Telescopes are a lot more fun if you know enough about the sky to find your way around (although these days, with so many high-tech telescopes that have "go to", that's not quite so important as it was.)

      Nevertheless, if you're going to eventualy get a telescope, start out by getting a planisphere and maybe a book on learning the constellations, and then promise "I'll get you a telescope as soon as you can go outside at night and identify fifteen constellations, and name fifteen bright stars."

      Oh, yes-- and

  • Try sparkfun.com (Score:5, Informative)

    by Anonymous Coward on Friday December 11, 2009 @04:19PM (#30406262)

    they have some cool kits.

    • by Bigbutt (65939)

      Second this. I'm an older guy and getting back into dinking with electronics by playing with sparkfun stuff. My first kit should be at home when I get there. Can't wait :)

      [John]

  • by RobotRunAmok (595286) on Friday December 11, 2009 @04:19PM (#30406264)

    Maybe they'll grow up to be Quantum Physicists.

    ...or really, really disturbed...

    • by Mr. Underbridge (666784) on Friday December 11, 2009 @04:27PM (#30406388)

      Maybe they'll grow up to be Quantum Physicists.

      Goddammit, the deadness of a dead cat can be determined classically. Like with a stick, say.

      Way to kill the kids' dreams.

      Actually, the way physics has gotten so fucking esoteric, Schrodinger's cat is passe. What you do is get them a box with no cat in it. Then they can argue about whether there is a parallel box in the next county that does have a cat in it, or whether there is currently a dark, unobservable cat in the box. Or whether there is actually a box at all, or if we've invented the whole thing.

      Before you know it, they'll come up with something so dumb they'll be offered tenure.

    • The point is that a live cat is put into the box...
    • by jank1887 (815982)

      I fail to understand your usage of the word 'or' in that context.

    • by tool462 (677306)

      And to be clear, that does NOT have to be an exclusive or.

  • Lots of things (Score:5, Interesting)

    by spribyl (175893) on Friday December 11, 2009 @04:21PM (#30406282)

    Try

    Think Geek
    American Science and surplus.
    HobbyTron(Ramsey)

    Some gifts
    Lego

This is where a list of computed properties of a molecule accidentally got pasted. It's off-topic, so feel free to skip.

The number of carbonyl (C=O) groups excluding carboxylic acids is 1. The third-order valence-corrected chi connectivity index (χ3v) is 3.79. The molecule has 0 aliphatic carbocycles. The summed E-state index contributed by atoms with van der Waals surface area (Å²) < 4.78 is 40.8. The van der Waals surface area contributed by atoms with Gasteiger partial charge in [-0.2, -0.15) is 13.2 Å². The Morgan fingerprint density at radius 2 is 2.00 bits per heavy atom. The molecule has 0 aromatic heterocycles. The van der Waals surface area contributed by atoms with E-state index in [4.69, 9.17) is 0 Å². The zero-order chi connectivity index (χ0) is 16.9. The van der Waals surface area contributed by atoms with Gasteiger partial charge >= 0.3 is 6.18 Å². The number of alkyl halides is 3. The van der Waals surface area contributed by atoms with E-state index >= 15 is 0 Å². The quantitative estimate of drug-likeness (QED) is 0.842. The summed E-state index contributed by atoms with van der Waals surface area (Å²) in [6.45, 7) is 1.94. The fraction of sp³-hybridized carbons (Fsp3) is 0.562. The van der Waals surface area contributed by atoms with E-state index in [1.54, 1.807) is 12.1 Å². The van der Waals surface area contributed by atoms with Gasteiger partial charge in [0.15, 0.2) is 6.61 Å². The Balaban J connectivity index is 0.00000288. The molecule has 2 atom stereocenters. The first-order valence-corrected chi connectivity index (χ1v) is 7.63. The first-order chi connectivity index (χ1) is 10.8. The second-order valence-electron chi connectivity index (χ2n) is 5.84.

Mind Storms.
        Any thing with gears and wheels.
    Lincoln logs
    Erector Sets

    • by v1 (525388)

      while browsing for those links I also found Exploratorium [exploratorium.edu] (Perplexus [exploratorium.edu] looks good)

    • by jank1887 (815982)

      Tinker Toys. Nothing beats the How a Differential Gear works youtube video, demonstrated with Tinker Toys. 'http://www.youtube.com/watch?v=K4JhruinbWc

      Just remember, while the kids can play with science, they can learn to do things with engineering. teach them to play with making things work.

  • A few are good... (Score:3, Informative)

    by Oxford_Comma_Lover (1679530) on Friday December 11, 2009 @04:21PM (#30406288)

    legos are good for modular design, infinite re-use--but you might stay away from the technical or specialty sets, as they tend to be more problematic and less re-usable; capsuela is good for basic gears and so on, and modularity; We also played with BASIC a bit at that age, IIRC. Oh, and Rocky's boots. You must get rocky's boots. Digital Logic for kids.

    Some of these may have modern equivalents...

    • by tepples (727027)

      Oh, and Rocky's boots. You must get rocky's boots. Digital Logic for kids.

      That's available only for long-outdated platforms. You might have a better chance of getting Widget Workshop or KLogic running.

  • Think Geek has a bacteria science kit that I thought looked fun. More for the >12 group. Particularly good if you are trying to get them to wash up more.
    • Alternatively some yeast cultures and growth medium (and hops). You will have to dispose of the used growth medium yourself. ;)
  • by ZuchinniOne (1617763) on Friday December 11, 2009 @04:21PM (#30406292)

    You can buy it here [unitednuclear.com]

    You could help them build a processing plant to purify it and then eventually have your own little nuclear reactor. All the other kids in the neighborhood will be soooo jealous!

    • All the other kids in the neighborhood will be soooo jealous!

      And Irradiated!